Chronic Peritoneal Dialysis

Chronic Peritoneal Dialysis

In peritoneal dialysis the lining of the abdominal cavity (peritoneum) is used to filter toxins from the bloodstream. A soft catheter is implanted in the abdominal cavity which is filled with a fluid (dialysate) which is composed largely of glucose, sodium, calcium and lactate. 

The peritoneum serves as a dialysis membrane. Waste materials accumulated in the blood are drawn into the dialysate placed in the abdomen because of the diffusion of molecules from a higher concentration (in the blood) to a lower concentration area (dialysate). 

The waste-filled dialysate is then removed from the abdominal cavity via the abdominal catheter after a prescribed period of dwell time (which varies from patient to patient and the method of PD used).

This is known as an exchange. There are several different types of chronic peritoneal dialysis schemes, each prescribed by nephrologists according to the suitability for the patient. Continuous Ambulatory Peritoneal Dialysis (CAPD) - The patient manually inserts the dialysate into the abdomen through the catheter and replaces it with a fresh supply.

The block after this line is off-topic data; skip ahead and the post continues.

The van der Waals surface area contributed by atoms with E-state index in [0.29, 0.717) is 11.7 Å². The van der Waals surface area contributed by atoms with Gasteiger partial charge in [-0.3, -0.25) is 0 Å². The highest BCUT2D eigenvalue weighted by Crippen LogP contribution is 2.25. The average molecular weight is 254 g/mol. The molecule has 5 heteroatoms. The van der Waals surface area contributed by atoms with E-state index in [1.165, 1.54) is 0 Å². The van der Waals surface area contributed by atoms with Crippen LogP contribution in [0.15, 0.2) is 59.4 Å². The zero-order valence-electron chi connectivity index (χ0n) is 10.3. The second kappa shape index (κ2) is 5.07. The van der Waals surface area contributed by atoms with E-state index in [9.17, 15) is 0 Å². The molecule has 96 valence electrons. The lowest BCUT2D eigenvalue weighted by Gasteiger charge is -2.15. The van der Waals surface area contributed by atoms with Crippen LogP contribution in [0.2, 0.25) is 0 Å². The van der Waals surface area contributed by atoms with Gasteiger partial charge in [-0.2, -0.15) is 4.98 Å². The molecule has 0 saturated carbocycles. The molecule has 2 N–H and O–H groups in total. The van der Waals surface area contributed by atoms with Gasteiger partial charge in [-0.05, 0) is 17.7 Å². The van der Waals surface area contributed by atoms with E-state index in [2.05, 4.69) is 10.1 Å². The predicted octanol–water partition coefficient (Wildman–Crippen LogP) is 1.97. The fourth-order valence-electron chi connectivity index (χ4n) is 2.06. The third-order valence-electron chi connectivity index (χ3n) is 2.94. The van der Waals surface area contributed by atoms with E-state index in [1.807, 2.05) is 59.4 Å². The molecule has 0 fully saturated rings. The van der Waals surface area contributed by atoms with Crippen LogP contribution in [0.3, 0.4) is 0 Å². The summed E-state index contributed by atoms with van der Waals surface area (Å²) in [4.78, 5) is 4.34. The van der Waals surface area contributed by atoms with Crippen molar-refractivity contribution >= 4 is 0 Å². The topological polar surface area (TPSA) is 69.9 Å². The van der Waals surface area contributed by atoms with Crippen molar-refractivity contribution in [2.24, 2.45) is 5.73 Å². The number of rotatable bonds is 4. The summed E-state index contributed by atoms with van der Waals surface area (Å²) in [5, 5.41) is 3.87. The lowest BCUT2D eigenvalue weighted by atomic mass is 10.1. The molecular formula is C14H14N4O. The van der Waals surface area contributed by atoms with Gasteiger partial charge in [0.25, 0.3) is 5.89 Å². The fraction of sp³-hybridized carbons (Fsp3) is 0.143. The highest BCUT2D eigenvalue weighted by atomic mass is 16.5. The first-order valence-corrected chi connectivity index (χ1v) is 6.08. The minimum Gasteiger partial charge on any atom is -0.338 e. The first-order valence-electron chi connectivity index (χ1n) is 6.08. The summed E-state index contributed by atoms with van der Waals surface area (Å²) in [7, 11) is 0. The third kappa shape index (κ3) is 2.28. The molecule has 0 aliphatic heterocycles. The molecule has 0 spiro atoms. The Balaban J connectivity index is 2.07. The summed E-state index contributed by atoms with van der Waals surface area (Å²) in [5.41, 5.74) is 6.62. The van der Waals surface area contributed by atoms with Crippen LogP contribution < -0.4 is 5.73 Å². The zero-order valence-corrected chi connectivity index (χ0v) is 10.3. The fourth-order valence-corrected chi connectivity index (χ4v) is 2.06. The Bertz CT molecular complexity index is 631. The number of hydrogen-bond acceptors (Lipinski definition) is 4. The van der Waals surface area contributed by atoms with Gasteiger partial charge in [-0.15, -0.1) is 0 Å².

The process is performed several times during the day (typically a four to six hour exchange each time) and once while sleeping through the night. Chronic Cyclic Peritoneal Dialysis (CCPD) - A machine, or cycler, performs the dialysate exchanges in CCPD. 

It will perform several cycles during the night while the patient sleeps and will leave one exchange in the abdomen before the tubing and cycler are detached in the morning once the patient wakes up. This fluid is removed once the patient hooks up with the machine again at night and the cycles start again as the patient prepares for bed. 

Intermittent Peritoneal Dialysis (IPD) - IPD also uses a cycler to perform six or more exchanges at night. However, unlike CCPD, there is no daytime exchange with IPD. IPD is sometimes called NIPD, or nocturnal intermittent peritoneal dialysis. 

Patients on CAPD neither require any electricity dependent machine, nor do they have to come to any dialysis centre twice or thrice a week, as is the case in hemodialysis. In other words, they are more independent and free to move. 

Moreover in CAPD there is continuous removal of waste products from the body as compared to intermittent process of hemodialysis, so the quality of life is comparatively better. 

The infection of the peritoneum (Peritonitis). and high blood sugar levels due to absorption of glucose from the dialysate are the only significant problems related with chronic peritoneal dialysis.